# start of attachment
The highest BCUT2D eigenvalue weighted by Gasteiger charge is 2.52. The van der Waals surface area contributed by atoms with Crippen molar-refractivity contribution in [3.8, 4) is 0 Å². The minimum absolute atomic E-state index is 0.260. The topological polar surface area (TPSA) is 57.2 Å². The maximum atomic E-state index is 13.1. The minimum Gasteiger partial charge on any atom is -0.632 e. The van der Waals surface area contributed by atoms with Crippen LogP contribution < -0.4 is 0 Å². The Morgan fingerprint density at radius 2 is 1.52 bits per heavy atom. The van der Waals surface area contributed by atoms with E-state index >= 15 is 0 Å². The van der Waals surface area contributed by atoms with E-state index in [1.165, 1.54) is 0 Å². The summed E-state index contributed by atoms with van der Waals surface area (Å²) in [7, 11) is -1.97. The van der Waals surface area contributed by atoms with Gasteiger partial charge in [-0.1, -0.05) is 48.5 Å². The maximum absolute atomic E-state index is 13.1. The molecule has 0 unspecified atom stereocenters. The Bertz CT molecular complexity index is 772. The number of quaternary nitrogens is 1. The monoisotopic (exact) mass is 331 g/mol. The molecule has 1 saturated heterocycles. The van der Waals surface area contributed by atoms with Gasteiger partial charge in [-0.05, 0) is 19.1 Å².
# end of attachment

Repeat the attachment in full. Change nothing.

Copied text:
The highest BCUT2D eigenvalue weighted by Gasteiger charge is 2.52. The van der Waals surface area contributed by atoms with Crippen molar-refractivity contribution in [3.8, 4) is 0 Å². The minimum absolute atomic E-state index is 0.260. The topological polar surface area (TPSA) is 57.2 Å². The maximum atomic E-state index is 13.1. The minimum Gasteiger partial charge on any atom is -0.632 e. The van der Waals surface area contributed by atoms with Crippen LogP contribution < -0.4 is 0 Å². The Morgan fingerprint density at radius 2 is 1.52 bits per heavy atom. The van der Waals surface area contributed by atoms with E-state index >= 15 is 0 Å². The van der Waals surface area contributed by atoms with E-state index in [1.165, 1.54) is 0 Å². The summed E-state index contributed by atoms with van der Waals surface area (Å²) in [7, 11) is -1.97. The van der Waals surface area contributed by atoms with Gasteiger partial charge in [-0.1, -0.05) is 48.5 Å². The maximum absolute atomic E-state index is 13.1. The molecule has 0 unspecified atom stereocenters. The Bertz CT molecular complexity index is 772. The number of quaternary nitrogens is 1. The monoisotopic (exact) mass is 331 g/mol. The molecule has 1 saturated heterocycles. The van der Waals surface area contributed by atoms with Gasteiger partial charge in [-0.05, 0) is 19.1 Å².